This book comes highly recommended by practitioners and lecturers in education. In this blog the author Helen Porter describes part of her journey as a primary teacher with an interest in developing outdoor learning using the UK national curriculum. If you use this book in your practice please leave a comment for our readers.

Helen writes:

10 years ago I was combining teaching part-time with working at a Field Studies Centre. The delight and engagement of the children who visited the Centre made me consider how possible it would be to include more outdoor, practical learning in school. The potential benefits could be huge. I then engineered my MA to focus on the benefits of outdoor learning, so became more knowledgeable theoretically as well as practically.

At this point I was approached by a local school to teach curriculum subjects in the school grounds to all their classes (y3-6) to cover their PPA. The main aims were to make the curriculum more exciting and engaging and improve levels of resilience (two major benefits of LOtC). It was an honour to be asked and a delight to work with all the children. Although it is almost impossible, on a day to day basis, to be absolutely certain of the impact of individual initiatives in schools, I would suggest that the results and benefits were impressive. Children were engaged, refused to give up when they were struggling, developed their ability to work both independently and in groups, challenged themselves.. I could go on. In addition, all the work we were doing was linked to the National Curriculum subjects – so we weren’t ‘stealing’ time from an already busy timetable to do something different; we were teaching what needed to be taught, but just in a different place.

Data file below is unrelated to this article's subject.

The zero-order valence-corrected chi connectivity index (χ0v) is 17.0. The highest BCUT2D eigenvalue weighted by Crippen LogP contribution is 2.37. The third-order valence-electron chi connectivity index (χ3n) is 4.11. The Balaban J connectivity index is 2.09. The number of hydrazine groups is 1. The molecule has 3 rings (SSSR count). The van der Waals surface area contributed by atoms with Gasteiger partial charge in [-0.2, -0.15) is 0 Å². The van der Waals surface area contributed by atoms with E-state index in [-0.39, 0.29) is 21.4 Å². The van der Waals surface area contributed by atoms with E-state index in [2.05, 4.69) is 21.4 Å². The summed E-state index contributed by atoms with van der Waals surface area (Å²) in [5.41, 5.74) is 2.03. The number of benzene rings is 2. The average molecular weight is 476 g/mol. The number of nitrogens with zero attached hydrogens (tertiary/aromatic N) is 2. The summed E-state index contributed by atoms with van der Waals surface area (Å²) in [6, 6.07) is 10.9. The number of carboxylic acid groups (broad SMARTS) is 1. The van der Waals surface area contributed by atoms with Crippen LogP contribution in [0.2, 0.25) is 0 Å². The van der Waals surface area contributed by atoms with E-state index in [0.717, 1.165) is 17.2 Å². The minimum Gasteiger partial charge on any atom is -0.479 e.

Three years ago, someone suggested I put my ideas in a book – that what we were doing would be invaluable to other primary teachers to help them develop their own outdoor learning. The result was Educating Outside: Curriculum-Linked Outdoor Learning Ideas for Primary Teachers, the book of ideas which I have developed, which has just gone to a second print run. Feedback suggests that the lessons outlined in the book are easily transferable to other settings, and that the book is useful to those new to outdoor learning as well as those with some experience.

I know that the children at my school have benefited hugely from the development of outdoor learning and I hope the book may inspire you too. Perhaps the biggest compliment was when one of our more vulnerable children came to me one morning when I was wearing more traditional ‘teacher clothes’ and said “Ohhh, Miss, you ain’t got your boots on today..!!” A few words which speak volumes.